MM: I hope not. The art world audience was for us the least interesting audience. Because we also did projects in other arenas. The art world is very London based, very metropolitan. But when we did a project in Reading prison, most people who came were from Reading – more than 60,000 people who were curious about a building they had never before had access to.

Artists and Writers in Reading Prison, 2016. Commissioned and produced by Artangel. Photo: Will Eckersley.

VS: To me this is what makes that work public art, because the public is invited and enticed in a way that the stereotypical museum-goer wouldn’t be.

MM: The work doesn’t exist until the public are part of it; it really comes alive only when the public engages.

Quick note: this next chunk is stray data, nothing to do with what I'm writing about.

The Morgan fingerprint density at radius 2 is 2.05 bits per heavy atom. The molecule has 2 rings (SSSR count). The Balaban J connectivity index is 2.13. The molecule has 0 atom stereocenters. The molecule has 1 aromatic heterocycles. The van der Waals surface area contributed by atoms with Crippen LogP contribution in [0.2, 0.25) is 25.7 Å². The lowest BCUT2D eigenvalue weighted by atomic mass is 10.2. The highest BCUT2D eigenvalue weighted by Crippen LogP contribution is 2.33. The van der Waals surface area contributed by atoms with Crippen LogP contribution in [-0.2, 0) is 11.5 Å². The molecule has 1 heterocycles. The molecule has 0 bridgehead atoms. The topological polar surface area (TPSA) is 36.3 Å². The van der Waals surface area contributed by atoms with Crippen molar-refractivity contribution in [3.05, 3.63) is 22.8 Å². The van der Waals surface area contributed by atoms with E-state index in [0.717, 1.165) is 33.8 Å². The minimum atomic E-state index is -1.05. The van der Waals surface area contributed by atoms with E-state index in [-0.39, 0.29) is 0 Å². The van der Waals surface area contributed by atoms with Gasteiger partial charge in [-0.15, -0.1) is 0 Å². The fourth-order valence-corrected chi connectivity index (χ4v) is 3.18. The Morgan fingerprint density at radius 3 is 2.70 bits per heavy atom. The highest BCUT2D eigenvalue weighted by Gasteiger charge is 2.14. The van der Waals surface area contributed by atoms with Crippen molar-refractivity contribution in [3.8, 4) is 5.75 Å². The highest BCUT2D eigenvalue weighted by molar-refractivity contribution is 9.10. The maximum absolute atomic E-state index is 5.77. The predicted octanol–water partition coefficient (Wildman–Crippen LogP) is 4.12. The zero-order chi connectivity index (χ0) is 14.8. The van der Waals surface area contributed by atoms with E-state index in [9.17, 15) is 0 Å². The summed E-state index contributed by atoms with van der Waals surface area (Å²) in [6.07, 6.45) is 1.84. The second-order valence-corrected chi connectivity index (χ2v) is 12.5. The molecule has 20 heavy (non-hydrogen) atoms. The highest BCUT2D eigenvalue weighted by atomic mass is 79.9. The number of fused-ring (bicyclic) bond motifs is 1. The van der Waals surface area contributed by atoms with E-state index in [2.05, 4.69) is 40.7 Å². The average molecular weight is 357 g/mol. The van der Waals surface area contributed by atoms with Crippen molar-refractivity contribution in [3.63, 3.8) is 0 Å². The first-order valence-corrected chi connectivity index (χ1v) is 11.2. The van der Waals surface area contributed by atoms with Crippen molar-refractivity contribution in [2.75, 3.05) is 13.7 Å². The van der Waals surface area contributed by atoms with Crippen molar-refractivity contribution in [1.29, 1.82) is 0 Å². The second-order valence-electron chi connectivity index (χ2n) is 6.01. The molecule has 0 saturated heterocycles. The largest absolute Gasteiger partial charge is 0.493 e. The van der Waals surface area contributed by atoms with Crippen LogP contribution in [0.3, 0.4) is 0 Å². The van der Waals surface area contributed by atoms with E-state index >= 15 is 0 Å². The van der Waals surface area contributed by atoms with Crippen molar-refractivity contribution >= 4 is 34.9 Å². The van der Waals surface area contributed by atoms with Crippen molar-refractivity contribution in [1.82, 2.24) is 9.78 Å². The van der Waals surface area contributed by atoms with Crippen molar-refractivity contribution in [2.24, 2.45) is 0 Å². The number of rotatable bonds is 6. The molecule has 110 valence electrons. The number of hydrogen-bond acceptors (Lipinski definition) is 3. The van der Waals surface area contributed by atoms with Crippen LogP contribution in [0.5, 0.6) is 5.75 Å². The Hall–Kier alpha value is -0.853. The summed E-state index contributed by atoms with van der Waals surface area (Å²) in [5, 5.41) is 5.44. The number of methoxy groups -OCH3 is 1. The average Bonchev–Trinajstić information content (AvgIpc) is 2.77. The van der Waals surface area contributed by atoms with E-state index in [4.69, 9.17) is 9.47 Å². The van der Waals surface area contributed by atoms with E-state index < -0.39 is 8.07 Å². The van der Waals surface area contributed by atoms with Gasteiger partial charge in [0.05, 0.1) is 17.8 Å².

VS: The satisfaction you get from recounting these projects is palpable. It must be an amazing body of work to look back on.

MM: There’s nothing I would prefer to have done over the last 30 years.

VS: There is a very good digital archive on your website. When did it become necessary to have some record of the work?

JL: The necessity to document and record was inscribed from the beginning. If you know that works you’re involved in are going to be ephemeral, you need to have them recorded one way or another because then there are two audiences. There’s the audience who may have experienced it live, and those who would never have experienced it.

VS: What do you feel are the impacts of the kinds of work and concepts of performance that you have encouraged and enabled through Artangel? The way people expect to experience art has changed radically over the last 30 years. Seeing mind-blowing performances in unusual places has been normalised. Theatre companies such as Punchdrunk have taken that baton and run with it, for example.